I’ve always loved vintage camera equipment. The engineering and care that went into the creation of old cameras have always fascinated me. The science and chemistry of film development have also intrigued me. Who doesn’t want total control of their image from start to finish?

So, with all of that in mind, and some free time, I made the jump into large format photography. I bought an older Graflex Speed Graphic from an eBay seller for a reasonable price, Heiland flash and solenoid included and began to figure out the camera. The whole process of making an image with an old press camera is a slow one, but can be really rewarding. The only cameras that I had shot with up until this point were a few 35mm SLR’s, A Yashica TLR, and my trusty Hasselblad 500, so the switch to the Graflex was kind of a big one.

Remembering to set the shutter when using the focal plane shutter, and remembering to stop down the aperture after focusing on the ground glass ruined quite a few sheets of Kodak T-MAX before I was smart enough to slow down and think through every step. The shots came out pretty good, but there was something missing. I wanted to separate my images taken with this camera from ones that I could just as easily shoot with one of my other setups, but how? Through my reading on this very site, I discovered J. Lane Speed Dry Plates. The idea of shooting images with photographic technology from the late 1800s was obviously the way to go. I ordered a box of 10 plates and we were off and running.

Now, another question… Where to shoot the first shot of a brand new photographic medium? It would have to be a place that I knew well and had pretty good lighting conditions to properly expose an emulsion rated at ISO 25. I settled on the mouth of Fremont Canyon where it opens into Alcova Reservoir here in Central Wyoming near where I live. It’s an absolutely beautiful area and I’ve spent many a day hiking and boating at the lake and the surrounding area.

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After work one afternoon, I loaded up the camera and my dry plate holder and headed out. I had a spot in mind right on the canyon wall that was perfect for the shot. But, being early March in Wyoming, I still had to hike through a few inches of snow to get there. Once I got to the canyon’s edge, I set up the tripod and took a few light readings on the area I wanted to shoot. It’s hard keeping an old tripod upright in the wind and snow but no matter. It was the perfect place to shoot.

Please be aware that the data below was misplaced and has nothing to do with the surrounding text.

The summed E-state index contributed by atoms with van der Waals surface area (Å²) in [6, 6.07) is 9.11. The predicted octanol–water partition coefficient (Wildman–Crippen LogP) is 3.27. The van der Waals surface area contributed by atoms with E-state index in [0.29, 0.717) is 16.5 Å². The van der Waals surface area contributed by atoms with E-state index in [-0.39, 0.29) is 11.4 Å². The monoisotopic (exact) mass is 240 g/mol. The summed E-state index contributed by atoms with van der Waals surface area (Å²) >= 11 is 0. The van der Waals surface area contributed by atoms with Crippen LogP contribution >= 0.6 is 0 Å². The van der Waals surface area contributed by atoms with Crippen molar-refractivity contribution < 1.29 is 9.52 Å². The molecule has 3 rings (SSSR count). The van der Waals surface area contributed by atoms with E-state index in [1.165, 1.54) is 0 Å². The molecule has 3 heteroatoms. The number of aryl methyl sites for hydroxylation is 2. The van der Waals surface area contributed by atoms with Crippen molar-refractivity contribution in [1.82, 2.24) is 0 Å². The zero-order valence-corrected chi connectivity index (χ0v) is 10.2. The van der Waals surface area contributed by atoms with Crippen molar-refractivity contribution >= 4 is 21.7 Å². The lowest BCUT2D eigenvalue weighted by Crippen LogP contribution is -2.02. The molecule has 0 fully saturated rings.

The striations in the rock shown by hundreds of thousands of years being cut by the Platte River, the juniper and ponderosa pine, the frozen lake all made for a great possibility of an image. I set the shutter to 1/30 and the aperture to f/16 and made the exposure. After hiking down and driving back to town, I developed the plate in Kodak Xtol for five minutes, fixed for five minutes, and let it dry overnight, completely overjoyed with the image that appeared. The next day I set up the enlarger and dialed in a contact print. It came out surprisingly well for the first one I’ve ever done, apart form a few tests of course.

Since then, these dry plates have become a go-to in my photography kit. They’re an absolute joy to work with. The next step will be to get a 4×5 enlarger, but, that’s another story…

~ Hunter

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About the author

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Hunter Menzel

I'm an amateur photographer and professional air quality tester, mostly shooting around Wyoming, USA and during my travels for work.


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    1. I use antique Folmer and Schwing dry plate holders that I found on eBay, though I have heard of people having great luck with the X45 modular plate holders from 20th Century Camera

  1. You did well, Hunter! I hope to be able to join you in dry plate photography soon enough!
    Thanks for sharing,
    Martin in Austria